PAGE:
Tesla Slashed Prices: Here Are the Most Affordable EVs

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  • Tesla has slashed prices for the second time this year, with the cost of their higher-end Model X Plaid dropping by $30,000.
  • Tesla has cut prices to protect its 65% EV market share as competition increases and demand falls.
  • The drop in prices also allows many buyers to qualify for the $7,500 federal tax credit.

Want a Tesla? Prices have dropped again this year.

Tesla recently announced that it is slashing prices on four of its electric vehicle (EV) models for the second time this year. After its first round of price drops in January, Elon Musk stated that there was a surge of interest. With this second round of price drops, he is hoping to generate even more excitement among those looking to make the switch to electricity. If you're one of those people, then you'll be pleased to know that there are now more affordable options available than ever before.

Biggest price drops for EVs

The average cost of a new car hit a record high last year at $49,507. According to Kelley Blue Book (KBB), Americans have paid above the manufacturer's suggested retail price (MSRP) for cars every month since July 2021. The cost of electric vehicles also skyrocketed, with the average cost close to that of a luxury vehicle. But the average price for an EV in December was down 5.5% ($3,594) from the previous month. The average cost of a new EV sold for $61,448 and a used one was at about $42,700.

The Tesla Model 3 saw the biggest price decrease in January, coming in close to 17% cheaper than last year. With these new price cuts, the Model X Plaid is now $109,990, 21% cheaper than last year and the Model S Plaid is $109,990, 19% lower. The Model S and X now start at $89,990 and $99,990 in the U.S., down a respective 5.3% and 9.1% in the latest price cut. These cuts also mean that some of the models qualify for the $7,500 federal tax credit. This brings the price of a car loan down even more.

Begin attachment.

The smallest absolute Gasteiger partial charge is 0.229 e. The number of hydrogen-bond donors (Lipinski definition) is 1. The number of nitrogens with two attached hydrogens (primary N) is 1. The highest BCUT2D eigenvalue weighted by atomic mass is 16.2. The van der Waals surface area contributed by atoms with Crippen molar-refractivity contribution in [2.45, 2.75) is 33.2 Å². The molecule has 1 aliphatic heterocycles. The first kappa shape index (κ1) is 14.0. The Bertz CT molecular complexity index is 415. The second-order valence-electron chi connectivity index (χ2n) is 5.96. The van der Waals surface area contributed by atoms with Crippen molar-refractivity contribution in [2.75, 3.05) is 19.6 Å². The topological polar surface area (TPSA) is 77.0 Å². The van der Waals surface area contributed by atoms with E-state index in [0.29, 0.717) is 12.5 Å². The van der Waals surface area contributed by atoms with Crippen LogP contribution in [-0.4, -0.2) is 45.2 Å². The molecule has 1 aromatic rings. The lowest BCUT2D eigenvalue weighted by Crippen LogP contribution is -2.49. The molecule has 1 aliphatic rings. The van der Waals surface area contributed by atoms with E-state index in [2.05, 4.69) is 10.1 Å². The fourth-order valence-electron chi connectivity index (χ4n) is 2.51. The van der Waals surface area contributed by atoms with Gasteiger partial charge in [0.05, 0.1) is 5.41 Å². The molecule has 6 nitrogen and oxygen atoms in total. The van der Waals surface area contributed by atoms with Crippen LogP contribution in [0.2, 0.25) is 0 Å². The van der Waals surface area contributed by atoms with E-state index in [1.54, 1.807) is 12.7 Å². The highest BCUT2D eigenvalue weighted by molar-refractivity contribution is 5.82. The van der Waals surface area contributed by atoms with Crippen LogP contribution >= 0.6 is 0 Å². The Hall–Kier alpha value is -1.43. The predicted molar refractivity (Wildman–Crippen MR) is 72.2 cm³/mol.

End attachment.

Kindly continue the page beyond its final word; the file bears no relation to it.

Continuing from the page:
EV competition heats up

Tesla, which makes up 65% of all electric cars, has slashed prices twice now as the demand for EVs has dropped. Some experts believe that Tesla is continuing to drop prices as its competitors begin to catch up. This will help boost demand and spark sales so Tesla can continue to dominate the EV market. Elon Musk stated, "The desire for people to own a Tesla is extremely high. The limiting factor is their ability to pay for a Tesla…We found that even small changes in the price have a big effect on demand, very big."

Dropping prices is a common move that car companies use to protect their market share. Tesla's prices aren't the only ones that have dropped. Prices for the Hyundai Ioniq Hybrid dropped by 11%. Hyundai discontinued the Ioniq last year to focus on its next generation of EVs. Even with the recent rounds of price cuts Tesla models still don't crack our list of the cheapest electric vehicles available now. Here are the most wallet-friendly EVs of 2023:

Cheapest electric cars

  • 2023 Chevrolet Bolt EV
    • Starting price: $25,600
    • EV range: 259 miles
  • 2023 Nissan Leaf
    • Starting price: $28,040
    • EV range: 149 miles
  • 2023 Mini Cooper SE
    • Starting price: $29,900
    • EV range: 110 miles

Cheapest electric SUVs

  • 2023 Chevrolet Bolt EUV
    • Starting price: $27,200
    • EV range: 247 miles
  • 2022 Mazda MX-30
    • Starting price: $33,470
    • EV range: 100 miles
  • 2023 Hyundai Kona Electric
    • Starting price: $33,550
    • EV range: 258 miles
  • 2023 Kia Niro EV
    • Starting price: $39,450
    • EV range: 278 miles

Electric vehicles are becoming increasingly popular as prices come down and ranges go up. If you're looking for an affordable EV option but don't want to sacrifice performance or features, then you'll find plenty of great choices out there -- no matter your budget or needs! From Tesla's Model 3 to Nissan's Leaf Plus or Hyundai's Kona Electric -- there are now more options than ever before when it comes to going electric.

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